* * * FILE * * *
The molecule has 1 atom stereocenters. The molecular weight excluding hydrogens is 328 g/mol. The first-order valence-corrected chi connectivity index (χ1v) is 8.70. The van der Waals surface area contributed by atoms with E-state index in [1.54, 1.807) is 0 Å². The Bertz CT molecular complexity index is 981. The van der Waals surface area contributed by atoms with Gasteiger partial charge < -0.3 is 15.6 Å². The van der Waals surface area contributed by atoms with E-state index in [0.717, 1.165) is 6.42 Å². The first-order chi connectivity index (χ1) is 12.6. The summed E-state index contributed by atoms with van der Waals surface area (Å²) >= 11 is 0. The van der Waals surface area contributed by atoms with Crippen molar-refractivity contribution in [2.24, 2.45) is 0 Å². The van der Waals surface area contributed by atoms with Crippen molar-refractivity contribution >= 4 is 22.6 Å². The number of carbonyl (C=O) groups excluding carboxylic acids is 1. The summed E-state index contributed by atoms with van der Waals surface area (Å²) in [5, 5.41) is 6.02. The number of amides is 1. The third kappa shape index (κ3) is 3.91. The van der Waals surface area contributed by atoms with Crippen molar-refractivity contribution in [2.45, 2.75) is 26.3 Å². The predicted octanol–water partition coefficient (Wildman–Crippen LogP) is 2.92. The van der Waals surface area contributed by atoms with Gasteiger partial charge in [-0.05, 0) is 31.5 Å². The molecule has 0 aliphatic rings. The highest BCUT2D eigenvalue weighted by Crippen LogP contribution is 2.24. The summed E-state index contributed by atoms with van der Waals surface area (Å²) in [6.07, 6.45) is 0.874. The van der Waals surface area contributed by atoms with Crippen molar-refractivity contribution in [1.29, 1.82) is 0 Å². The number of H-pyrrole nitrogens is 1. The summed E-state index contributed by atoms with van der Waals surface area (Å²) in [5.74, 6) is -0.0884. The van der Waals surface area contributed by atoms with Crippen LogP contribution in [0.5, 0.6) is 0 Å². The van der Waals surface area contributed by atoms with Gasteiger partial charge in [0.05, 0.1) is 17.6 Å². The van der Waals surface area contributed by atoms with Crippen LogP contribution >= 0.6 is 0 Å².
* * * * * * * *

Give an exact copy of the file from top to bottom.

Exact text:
The molecule has 1 atom stereocenters. The molecular weight excluding hydrogens is 328 g/mol. The first-order valence-corrected chi connectivity index (χ1v) is 8.70. The van der Waals surface area contributed by atoms with E-state index in [1.54, 1.807) is 0 Å². The Bertz CT molecular complexity index is 981. The van der Waals surface area contributed by atoms with Gasteiger partial charge < -0.3 is 15.6 Å². The van der Waals surface area contributed by atoms with E-state index in [0.717, 1.165) is 6.42 Å². The first-order chi connectivity index (χ1) is 12.6. The summed E-state index contributed by atoms with van der Waals surface area (Å²) >= 11 is 0. The van der Waals surface area contributed by atoms with Crippen molar-refractivity contribution in [2.24, 2.45) is 0 Å². The van der Waals surface area contributed by atoms with Crippen molar-refractivity contribution >= 4 is 22.6 Å². The number of carbonyl (C=O) groups excluding carboxylic acids is 1. The summed E-state index contributed by atoms with van der Waals surface area (Å²) in [5, 5.41) is 6.02. The number of amides is 1. The third kappa shape index (κ3) is 3.91. The van der Waals surface area contributed by atoms with Crippen molar-refractivity contribution in [2.45, 2.75) is 26.3 Å². The predicted octanol–water partition coefficient (Wildman–Crippen LogP) is 2.92. The van der Waals surface area contributed by atoms with Gasteiger partial charge in [-0.05, 0) is 31.5 Å². The molecule has 0 aliphatic rings. The highest BCUT2D eigenvalue weighted by Crippen LogP contribution is 2.24. The summed E-state index contributed by atoms with van der Waals surface area (Å²) in [6.07, 6.45) is 0.874. The van der Waals surface area contributed by atoms with Crippen molar-refractivity contribution in [1.29, 1.82) is 0 Å². The number of H-pyrrole nitrogens is 1. The summed E-state index contributed by atoms with van der Waals surface area (Å²) in [5.74, 6) is -0.0884. The van der Waals surface area contributed by atoms with Crippen LogP contribution in [0.5, 0.6) is 0 Å². The van der Waals surface area contributed by atoms with Gasteiger partial charge in [0.05, 0.1) is 17.6 Å². The van der Waals surface area contributed by atoms with Crippen LogP contribution >= 0.6 is 0 Å².